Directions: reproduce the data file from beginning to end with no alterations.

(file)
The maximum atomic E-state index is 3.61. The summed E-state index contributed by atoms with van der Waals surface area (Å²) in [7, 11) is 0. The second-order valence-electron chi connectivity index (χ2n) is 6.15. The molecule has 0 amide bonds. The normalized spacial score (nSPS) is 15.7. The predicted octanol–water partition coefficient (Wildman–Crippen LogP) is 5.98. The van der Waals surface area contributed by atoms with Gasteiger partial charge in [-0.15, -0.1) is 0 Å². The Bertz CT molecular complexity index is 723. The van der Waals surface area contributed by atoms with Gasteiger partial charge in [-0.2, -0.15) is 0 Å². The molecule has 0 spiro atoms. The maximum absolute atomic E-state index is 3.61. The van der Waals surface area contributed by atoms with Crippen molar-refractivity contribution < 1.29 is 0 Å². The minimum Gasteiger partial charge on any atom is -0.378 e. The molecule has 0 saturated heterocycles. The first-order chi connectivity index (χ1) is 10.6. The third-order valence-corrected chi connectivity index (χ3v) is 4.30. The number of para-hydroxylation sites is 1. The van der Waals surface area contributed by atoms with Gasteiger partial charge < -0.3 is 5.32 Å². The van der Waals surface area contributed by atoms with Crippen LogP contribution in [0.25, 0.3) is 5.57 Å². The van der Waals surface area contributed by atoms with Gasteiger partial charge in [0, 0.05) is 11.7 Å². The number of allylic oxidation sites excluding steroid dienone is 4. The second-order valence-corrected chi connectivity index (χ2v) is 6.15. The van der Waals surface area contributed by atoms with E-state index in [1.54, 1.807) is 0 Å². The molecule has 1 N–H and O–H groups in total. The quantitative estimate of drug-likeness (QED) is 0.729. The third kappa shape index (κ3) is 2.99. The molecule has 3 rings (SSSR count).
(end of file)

The maximum atomic E-state index is 3.61. The summed E-state index contributed by atoms with van der Waals surface area (Å²) in [7, 11) is 0. The second-order valence-electron chi connectivity index (χ2n) is 6.15. The molecule has 0 amide bonds. The normalized spacial score (nSPS) is 15.7. The predicted octanol–water partition coefficient (Wildman–Crippen LogP) is 5.98. The van der Waals surface area contributed by atoms with Gasteiger partial charge in [-0.15, -0.1) is 0 Å². The Bertz CT molecular complexity index is 723. The van der Waals surface area contributed by atoms with Gasteiger partial charge in [-0.2, -0.15) is 0 Å². The molecule has 0 spiro atoms. The maximum absolute atomic E-state index is 3.61. The van der Waals surface area contributed by atoms with Crippen molar-refractivity contribution < 1.29 is 0 Å². The minimum Gasteiger partial charge on any atom is -0.378 e. The molecule has 0 saturated heterocycles. The first-order chi connectivity index (χ1) is 10.6. The third-order valence-corrected chi connectivity index (χ3v) is 4.30. The number of para-hydroxylation sites is 1. The van der Waals surface area contributed by atoms with Gasteiger partial charge < -0.3 is 5.32 Å². The van der Waals surface area contributed by atoms with Crippen LogP contribution in [0.25, 0.3) is 5.57 Å². The van der Waals surface area contributed by atoms with Gasteiger partial charge in [0, 0.05) is 11.7 Å². The number of allylic oxidation sites excluding steroid dienone is 4. The second-order valence-corrected chi connectivity index (χ2v) is 6.15. The van der Waals surface area contributed by atoms with E-state index in [1.54, 1.807) is 0 Å². The molecule has 1 N–H and O–H groups in total. The quantitative estimate of drug-likeness (QED) is 0.729. The third kappa shape index (κ3) is 2.99. The molecule has 3 rings (SSSR count).